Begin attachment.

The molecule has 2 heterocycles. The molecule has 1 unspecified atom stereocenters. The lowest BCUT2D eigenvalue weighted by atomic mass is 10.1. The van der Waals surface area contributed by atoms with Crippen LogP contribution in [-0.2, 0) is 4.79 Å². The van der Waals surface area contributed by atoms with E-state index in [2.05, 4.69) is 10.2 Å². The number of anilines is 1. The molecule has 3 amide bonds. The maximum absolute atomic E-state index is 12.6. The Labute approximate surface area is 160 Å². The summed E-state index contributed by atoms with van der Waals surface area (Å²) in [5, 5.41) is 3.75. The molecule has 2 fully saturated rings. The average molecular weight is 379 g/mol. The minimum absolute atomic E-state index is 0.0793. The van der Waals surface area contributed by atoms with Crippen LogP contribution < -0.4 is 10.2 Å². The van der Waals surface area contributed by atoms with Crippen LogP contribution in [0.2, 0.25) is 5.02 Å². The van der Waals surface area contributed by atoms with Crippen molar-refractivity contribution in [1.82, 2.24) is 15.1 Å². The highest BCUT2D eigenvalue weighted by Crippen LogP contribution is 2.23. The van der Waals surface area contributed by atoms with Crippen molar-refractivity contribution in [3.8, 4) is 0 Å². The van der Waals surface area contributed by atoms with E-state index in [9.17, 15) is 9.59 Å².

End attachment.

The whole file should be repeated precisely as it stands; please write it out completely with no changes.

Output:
The molecule has 2 heterocycles. The molecule has 1 unspecified atom stereocenters. The lowest BCUT2D eigenvalue weighted by atomic mass is 10.1. The van der Waals surface area contributed by atoms with Crippen LogP contribution in [-0.2, 0) is 4.79 Å². The van der Waals surface area contributed by atoms with E-state index in [2.05, 4.69) is 10.2 Å². The number of anilines is 1. The molecule has 3 amide bonds. The maximum absolute atomic E-state index is 12.6. The Labute approximate surface area is 160 Å². The summed E-state index contributed by atoms with van der Waals surface area (Å²) in [5, 5.41) is 3.75. The molecule has 2 fully saturated rings. The average molecular weight is 379 g/mol. The minimum absolute atomic E-state index is 0.0793. The van der Waals surface area contributed by atoms with Crippen LogP contribution < -0.4 is 10.2 Å². The van der Waals surface area contributed by atoms with Crippen LogP contribution in [0.2, 0.25) is 5.02 Å². The van der Waals surface area contributed by atoms with Crippen molar-refractivity contribution in [1.82, 2.24) is 15.1 Å². The highest BCUT2D eigenvalue weighted by Crippen LogP contribution is 2.23. The van der Waals surface area contributed by atoms with Crippen molar-refractivity contribution in [3.8, 4) is 0 Å². The van der Waals surface area contributed by atoms with E-state index in [9.17, 15) is 9.59 Å².